Most parasites implicated in foodborne illness are roundworms, flatworms, and flukes. Paragominus is a genus of stags that causes the disease paragonimiasis. It’s endemic to tropical countries and transmits by eating infected, raw, or undercooked snails or crabs.

Factors that increase the risk of infection after eating seafood

There are multiple factors relating to the risk of contamination:

  • Environmental conditions
  • The bacteria in the water itself
  • Quality of the water. For example, sewage, as well as water from rain and floods, impact their contamination.
  • Water salinity and temperature
  • Harvesting methods
  • Storage and transport conditions
  • Handling during cooking and preparation

You may be interested in: Alpha-Gal Syndrome: Red Meat Allergy

There are foods the health field keeps an eye on since people consume them raw, as is the case of oysters. In the United States, a serious outbreak of typhoid fever occurred in 1925 due to the consumption of oysters that had been harvested in sewage.

In 1978, more than a thousand people had Vibrio parahaemolyticus after eating shrimp for dinner. Later, researchers discovered that these crustaceans had been stored unrefrigerated for 8 hours in the summer heat.

This led the Food and Drug Administration (FDA) and the Centers for Disease Control and Prevention (CDC) to establish safety and sanitation standards for the seafood industry.

seafood on ice
Due to the high risk of contamination of seafood, there are now safety rules, especially for its distribution and sale.

Preventive measures for eating seafood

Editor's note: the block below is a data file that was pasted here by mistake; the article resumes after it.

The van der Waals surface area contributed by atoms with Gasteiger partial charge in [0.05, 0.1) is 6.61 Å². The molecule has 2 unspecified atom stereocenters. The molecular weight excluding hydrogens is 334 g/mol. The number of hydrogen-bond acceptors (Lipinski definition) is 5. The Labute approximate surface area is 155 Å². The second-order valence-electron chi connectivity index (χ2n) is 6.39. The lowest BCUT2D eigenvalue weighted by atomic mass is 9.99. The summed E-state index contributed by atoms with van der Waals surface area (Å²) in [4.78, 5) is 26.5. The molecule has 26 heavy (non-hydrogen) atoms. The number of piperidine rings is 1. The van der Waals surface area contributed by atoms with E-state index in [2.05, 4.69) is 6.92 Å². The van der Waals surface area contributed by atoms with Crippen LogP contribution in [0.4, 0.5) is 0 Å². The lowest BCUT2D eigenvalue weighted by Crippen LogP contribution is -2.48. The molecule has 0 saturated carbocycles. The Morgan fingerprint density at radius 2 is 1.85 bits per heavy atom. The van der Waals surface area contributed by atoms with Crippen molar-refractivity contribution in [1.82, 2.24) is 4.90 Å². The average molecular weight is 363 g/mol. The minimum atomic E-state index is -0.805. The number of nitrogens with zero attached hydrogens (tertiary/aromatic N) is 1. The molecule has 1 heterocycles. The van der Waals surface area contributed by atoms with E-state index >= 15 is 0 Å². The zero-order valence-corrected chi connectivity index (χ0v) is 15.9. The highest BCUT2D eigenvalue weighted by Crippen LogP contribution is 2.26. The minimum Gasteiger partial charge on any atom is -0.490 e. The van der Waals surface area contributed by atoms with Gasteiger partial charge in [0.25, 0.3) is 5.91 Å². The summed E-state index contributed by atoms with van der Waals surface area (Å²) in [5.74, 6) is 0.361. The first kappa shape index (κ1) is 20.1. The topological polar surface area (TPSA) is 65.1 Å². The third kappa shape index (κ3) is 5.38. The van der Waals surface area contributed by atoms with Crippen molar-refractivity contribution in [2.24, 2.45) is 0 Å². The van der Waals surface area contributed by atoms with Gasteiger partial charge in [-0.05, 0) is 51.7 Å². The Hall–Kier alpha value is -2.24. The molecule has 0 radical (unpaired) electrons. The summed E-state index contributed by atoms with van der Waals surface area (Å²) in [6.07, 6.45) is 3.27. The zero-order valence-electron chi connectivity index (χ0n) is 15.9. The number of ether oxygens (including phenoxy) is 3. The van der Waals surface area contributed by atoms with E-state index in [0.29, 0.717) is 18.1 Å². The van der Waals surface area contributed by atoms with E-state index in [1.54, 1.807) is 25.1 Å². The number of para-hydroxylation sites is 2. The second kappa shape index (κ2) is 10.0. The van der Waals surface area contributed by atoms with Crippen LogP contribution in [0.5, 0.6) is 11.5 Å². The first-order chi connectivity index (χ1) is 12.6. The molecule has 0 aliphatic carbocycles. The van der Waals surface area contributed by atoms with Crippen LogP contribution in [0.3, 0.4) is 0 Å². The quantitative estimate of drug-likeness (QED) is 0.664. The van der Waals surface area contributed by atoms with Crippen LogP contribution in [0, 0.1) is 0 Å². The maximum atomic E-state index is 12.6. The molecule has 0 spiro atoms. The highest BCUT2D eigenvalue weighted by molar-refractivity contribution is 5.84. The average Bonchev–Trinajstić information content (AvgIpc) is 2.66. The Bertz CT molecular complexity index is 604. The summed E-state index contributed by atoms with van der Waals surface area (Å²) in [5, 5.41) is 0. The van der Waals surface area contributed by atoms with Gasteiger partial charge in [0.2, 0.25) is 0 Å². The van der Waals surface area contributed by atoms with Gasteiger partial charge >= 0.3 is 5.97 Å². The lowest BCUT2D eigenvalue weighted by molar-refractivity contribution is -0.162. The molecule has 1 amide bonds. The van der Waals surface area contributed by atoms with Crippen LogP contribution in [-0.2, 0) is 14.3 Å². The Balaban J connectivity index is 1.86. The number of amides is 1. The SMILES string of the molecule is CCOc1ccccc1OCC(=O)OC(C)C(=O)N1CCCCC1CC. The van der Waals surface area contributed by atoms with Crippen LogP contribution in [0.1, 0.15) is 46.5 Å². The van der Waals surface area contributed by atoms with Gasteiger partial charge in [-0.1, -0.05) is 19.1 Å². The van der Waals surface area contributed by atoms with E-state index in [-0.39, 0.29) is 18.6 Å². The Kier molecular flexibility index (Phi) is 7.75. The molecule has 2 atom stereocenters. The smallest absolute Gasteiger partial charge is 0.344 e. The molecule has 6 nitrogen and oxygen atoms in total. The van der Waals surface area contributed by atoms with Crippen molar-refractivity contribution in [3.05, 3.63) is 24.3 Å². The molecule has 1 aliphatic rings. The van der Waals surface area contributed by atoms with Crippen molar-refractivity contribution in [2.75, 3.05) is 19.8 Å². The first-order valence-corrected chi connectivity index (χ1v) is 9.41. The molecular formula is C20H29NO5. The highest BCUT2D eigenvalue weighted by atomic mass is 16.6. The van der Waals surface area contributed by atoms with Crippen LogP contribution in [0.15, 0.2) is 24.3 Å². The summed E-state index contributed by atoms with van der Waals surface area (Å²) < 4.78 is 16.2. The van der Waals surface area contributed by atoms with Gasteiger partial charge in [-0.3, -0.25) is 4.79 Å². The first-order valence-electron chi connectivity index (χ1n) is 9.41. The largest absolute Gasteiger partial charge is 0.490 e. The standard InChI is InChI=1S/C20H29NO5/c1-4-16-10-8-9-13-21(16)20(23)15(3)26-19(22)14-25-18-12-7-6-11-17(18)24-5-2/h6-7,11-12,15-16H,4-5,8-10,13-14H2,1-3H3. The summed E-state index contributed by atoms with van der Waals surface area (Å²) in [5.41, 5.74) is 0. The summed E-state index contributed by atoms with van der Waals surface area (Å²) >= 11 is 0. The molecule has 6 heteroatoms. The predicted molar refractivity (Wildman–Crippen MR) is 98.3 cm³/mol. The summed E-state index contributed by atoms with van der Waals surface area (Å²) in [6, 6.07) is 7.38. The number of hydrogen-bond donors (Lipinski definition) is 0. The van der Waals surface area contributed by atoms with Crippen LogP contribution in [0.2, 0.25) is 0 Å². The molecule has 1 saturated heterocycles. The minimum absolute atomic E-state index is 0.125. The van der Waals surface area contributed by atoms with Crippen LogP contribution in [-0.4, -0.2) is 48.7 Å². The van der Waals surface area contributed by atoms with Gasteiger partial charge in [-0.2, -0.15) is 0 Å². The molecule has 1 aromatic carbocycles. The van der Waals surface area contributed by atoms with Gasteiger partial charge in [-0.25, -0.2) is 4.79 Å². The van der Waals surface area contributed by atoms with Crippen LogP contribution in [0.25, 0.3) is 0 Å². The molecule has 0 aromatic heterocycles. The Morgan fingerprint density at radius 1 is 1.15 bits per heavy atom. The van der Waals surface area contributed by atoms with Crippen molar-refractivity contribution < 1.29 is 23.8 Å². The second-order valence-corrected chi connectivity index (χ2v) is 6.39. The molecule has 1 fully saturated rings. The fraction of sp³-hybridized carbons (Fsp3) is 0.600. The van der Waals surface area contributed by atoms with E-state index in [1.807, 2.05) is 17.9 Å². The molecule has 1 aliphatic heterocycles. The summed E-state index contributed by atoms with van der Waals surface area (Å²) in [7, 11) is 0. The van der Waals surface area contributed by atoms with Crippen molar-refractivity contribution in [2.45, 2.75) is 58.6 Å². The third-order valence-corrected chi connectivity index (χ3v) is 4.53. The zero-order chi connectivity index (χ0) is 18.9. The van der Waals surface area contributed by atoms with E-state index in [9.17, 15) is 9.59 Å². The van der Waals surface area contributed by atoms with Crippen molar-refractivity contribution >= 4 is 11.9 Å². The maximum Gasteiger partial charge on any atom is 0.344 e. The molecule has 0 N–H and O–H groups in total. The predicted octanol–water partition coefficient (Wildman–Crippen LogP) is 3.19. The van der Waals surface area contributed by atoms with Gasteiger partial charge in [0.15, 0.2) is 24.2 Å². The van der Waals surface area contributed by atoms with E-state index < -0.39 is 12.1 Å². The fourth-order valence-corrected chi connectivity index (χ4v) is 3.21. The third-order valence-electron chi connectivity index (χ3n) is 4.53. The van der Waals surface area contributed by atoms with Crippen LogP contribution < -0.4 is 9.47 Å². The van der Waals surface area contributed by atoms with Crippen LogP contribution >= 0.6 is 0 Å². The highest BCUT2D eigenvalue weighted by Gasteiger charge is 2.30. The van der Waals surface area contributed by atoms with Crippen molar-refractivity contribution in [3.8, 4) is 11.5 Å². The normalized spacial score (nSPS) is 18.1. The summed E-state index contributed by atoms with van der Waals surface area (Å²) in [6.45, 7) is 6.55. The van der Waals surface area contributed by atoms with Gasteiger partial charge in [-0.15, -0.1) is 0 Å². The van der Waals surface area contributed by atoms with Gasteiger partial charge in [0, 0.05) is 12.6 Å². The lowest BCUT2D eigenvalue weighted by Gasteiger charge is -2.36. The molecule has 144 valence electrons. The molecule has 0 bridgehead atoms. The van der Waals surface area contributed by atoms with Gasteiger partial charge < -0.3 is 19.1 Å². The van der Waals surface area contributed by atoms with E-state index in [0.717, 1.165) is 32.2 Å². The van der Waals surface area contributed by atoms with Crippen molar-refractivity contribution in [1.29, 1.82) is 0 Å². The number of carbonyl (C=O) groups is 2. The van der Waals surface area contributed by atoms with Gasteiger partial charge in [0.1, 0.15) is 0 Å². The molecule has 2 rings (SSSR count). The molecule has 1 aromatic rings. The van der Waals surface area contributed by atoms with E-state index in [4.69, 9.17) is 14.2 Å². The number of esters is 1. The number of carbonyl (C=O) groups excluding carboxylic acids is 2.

Among the preventive measures to avoid infections after consuming these foods, specialists recommend:

  • Proper handling and cooking of food, as indicated by the World Health Organization.
  • Storing the products correctly, following the specific instructions for each one of them.
  • Complying with safety guidelines based on scientific evidence. In Spain, you can view these at the Spanish Agency for Food Safety and Nutrition.
  • Following hygiene and processing recommendations.

Research also shows that in aquaculture production there is a high risk of infection due to contamination of the water, which is located near urban areas.

Furthermore, the use of antibiotics during production leads to the development of pathogens resistant to these drugs and the subsequent transmission of resistance to consumers. This leads to the emergence of antibiotic resistance and, therefore, a risk to public health.

You must be aware of the dangers of eating seafood. However, if you’re careful, you can enjoy this delicious food!

All cited sources were thoroughly reviewed by our team to ensure their quality, reliability, currency, and validity. The bibliography of this article was considered reliable and of academic or scientific accuracy.

  • Zaragozano, J.F. La paragonimiasis: ciclo del parásito, diagnóstico y tratamiento. Medicina Integral (2000) 35(8):372-374.
  • Chintagari, S., Hazard, N., Edwards, G., Jadeja, R. and Janes, M. Risk associated with fish and seafood. Microbiology Spectrum. (2017) 5(1)
  • HEINITZ, MAXINE & Ruble, Ramona & WAGNER, DEAN & TATINI, SITA. (2000). Incidence of Salmonella in Fish and Seafood. Journal of food protection. 63. 579-92. 10.4315/0362-028X-63.5.579.
  • Kumar R, Datta TK, Lalitha KV. Salmonella grows vigorously on seafood and expresses its virulence and stress genes at different temperature exposure. BMC Microbiol. 2015;15:254. Published 2015 Nov 3. doi:10.1186/s12866-015-0579-1

This text is provided for informational purposes only and does not replace consultation with a professional. If in doubt, consult your specialist.